Tuesday, September 23, 2014

Episode 6: Video Violence (1987)

Ten years ago, I doubt anyone would’ve seen it coming, but the VHS resurgence is here, here to stay, and attracting fans from all corners of the United States. Thanks to recent documentaries like Rewind This! and Adjust Your Tracking, disciples of the clamshell have had the opportunity to share their passion (and obsession) with the masses, as cameras follow them to flea markets, conventions, and dusty basements. Steadfast and eternally vigilant, these hardcore fans spend every spare moment on an endless search for obscure titles to expand their already extensive collections.

So inspired by this undying love for all things VHS, whether it’s big box, slip case, or (God forbid) cut box clamshell, I knew there was only one film (and I use the term loosely in this case) to help in the celebration of a bygone, yet still highly regarded era: Gary Cohen’s 1987 SOV opus Video Violence.

I discovered this one, paired with its painfully unwatchable sequel, on Netflix just under ten years ago. By then, video rental stores, especially those independently run mom and pops, started dropping off like flies. I’d spent the previous summer nursing a broken heart, as my my favorite indie rental shop closed its doors for the final time. Video Violence, as I came to find, was the perfect movie to bring fans back to a time when there was one of these stores on every corner and there was always something wonderfully sleazy to be found on those dusty shelves.

I watched with glee as the story followed a hapless video shop owner who gets mixed up in a small town murder conspiracy documented on VHS. The scenes that took place in the video store left me more than a little nostalgic and I longed for a time when I could walk the two blocks to my neighborhood video store and scour the aisles for some undiscovered gem.

Granted, I went into this commentary with every intention of discussing the movie, but somehow, that got pushed aside and I spent most of the 100 minute running time sharing stories about my favorite mom and pop and how it became such a huge part of my formative years in South Philly. I tend to sift through my memory banks for long lost anecdotes during all of the commentaries I’ve recorded thus far, but this one really took me back. It seemed that each time the camera panned a line of video boxes, or an unlabeled VHS was shoved into the open mouth of a VCR, I had a new story to tell. Whether it’s neighborhood kids defecating in the porno section (yes, that really happened) or my experiences briefly working for Blockbuster, there’s an endless trove of memories shared and I hope you enjoy taking this journey with me.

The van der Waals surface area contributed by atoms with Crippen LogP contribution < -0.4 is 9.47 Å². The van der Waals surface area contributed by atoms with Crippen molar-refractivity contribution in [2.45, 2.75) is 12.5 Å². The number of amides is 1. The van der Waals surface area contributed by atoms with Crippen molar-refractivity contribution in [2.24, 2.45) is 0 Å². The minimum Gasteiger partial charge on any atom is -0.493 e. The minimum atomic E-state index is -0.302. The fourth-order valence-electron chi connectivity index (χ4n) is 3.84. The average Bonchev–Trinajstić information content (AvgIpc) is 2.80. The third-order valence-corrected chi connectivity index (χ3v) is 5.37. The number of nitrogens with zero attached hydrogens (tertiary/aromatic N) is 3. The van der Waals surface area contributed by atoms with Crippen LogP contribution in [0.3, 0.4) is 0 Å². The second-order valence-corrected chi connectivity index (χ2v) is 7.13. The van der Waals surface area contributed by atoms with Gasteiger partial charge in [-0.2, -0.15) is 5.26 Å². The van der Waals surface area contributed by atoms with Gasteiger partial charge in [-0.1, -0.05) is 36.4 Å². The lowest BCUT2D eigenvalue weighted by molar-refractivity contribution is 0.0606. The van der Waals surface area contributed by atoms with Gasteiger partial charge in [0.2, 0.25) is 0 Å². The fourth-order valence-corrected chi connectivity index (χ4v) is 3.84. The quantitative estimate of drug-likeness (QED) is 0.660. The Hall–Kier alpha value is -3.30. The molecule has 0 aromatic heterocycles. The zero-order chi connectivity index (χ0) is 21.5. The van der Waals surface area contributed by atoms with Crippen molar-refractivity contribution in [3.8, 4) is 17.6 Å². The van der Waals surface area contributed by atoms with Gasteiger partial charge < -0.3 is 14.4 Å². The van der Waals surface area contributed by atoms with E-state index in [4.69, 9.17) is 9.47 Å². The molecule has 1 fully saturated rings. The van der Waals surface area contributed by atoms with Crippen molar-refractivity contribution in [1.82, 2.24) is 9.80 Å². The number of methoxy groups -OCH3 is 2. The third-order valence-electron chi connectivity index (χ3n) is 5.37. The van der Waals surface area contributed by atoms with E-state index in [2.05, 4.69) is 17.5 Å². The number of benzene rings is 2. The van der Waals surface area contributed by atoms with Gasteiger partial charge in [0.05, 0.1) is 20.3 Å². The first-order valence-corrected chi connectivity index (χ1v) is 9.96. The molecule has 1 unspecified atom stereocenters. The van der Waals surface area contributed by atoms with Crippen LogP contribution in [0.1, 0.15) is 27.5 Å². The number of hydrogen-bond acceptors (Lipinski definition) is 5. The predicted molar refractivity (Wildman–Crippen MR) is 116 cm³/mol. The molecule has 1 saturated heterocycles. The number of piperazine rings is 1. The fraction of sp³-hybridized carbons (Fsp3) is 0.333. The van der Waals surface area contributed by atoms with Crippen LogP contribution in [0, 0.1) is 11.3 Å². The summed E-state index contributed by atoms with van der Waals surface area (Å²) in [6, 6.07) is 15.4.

Wednesday, September 3, 2014

Episode 5: Kolobos (1999)

It’s hard to imagine a time when reality television wasn’t dominating every network, but in the 1990s, these shows were few and far between.  Talk shows like Ricki Lake, Jenny Jones, and Jerry Springer were in abundance.  Court TV, up until “The Trial of the Century,” was hanging by a thread.  The only way to catch a glimpse into the lives of strangers was with The Real World and, towards the end of the decade, The Osbournes.  It was still quite a while before you couldn’t turn on the TV without seeing one or more of the Kardashians.  I wish I’d appreciated that time a little more.

In 1999, directors Daniel Liatowitsch and David Todd Ocvirk collaborated on an incredibly dark experiment in raw brutality that was very much ahead of its time: Kolobos.  Much like The Real World, the plot involves a group of strangers who’ve agreed to have their lives videotaped for the purpose of a groundbreaking documentary.  Unfortunately, all fun and games come to an abrupt halt when the cast discovers that the enormous house is sealed off, booby trapped, and a hideously scarred maniac wielding a straight razor is roaming the corridors.

With a story that pulls the viewer in from the very first frame and some pretty realistic special effects, this little-known gem should be a slasher staple.  Sadly, as many of my genre favorites have, Kolobos slipped into obscurity some time in the mid ‘00s (before that, there were many who compared the film to Marc Evans’s My Little Eye, a far less satisfying film with a very similar plot that came three years later).

Admittedly, I’ve been scouring the Internet for years in hopes of a special edition or perhaps Blu ray release of the film, but so far, no dice.  The American DVD released by York Entertainment is essentially bare bones, containing nothing more than a trailer and some bios.  I’d love to hear a commentary track by the directors and maybe see some interviews with the cast and crew.  Perhaps one day.  But for now, let the mutilation begin! 

“Wanted: freeloaders. Artist seeks five progressive-minded individuals for groundbreaking experimental film. Participants will share free lodging in a fully furnished home in the Mount Olympus resorts. If you’re willing to laugh, cry, love, hate, befriend, betray, and confess it all on VHS, I want you.”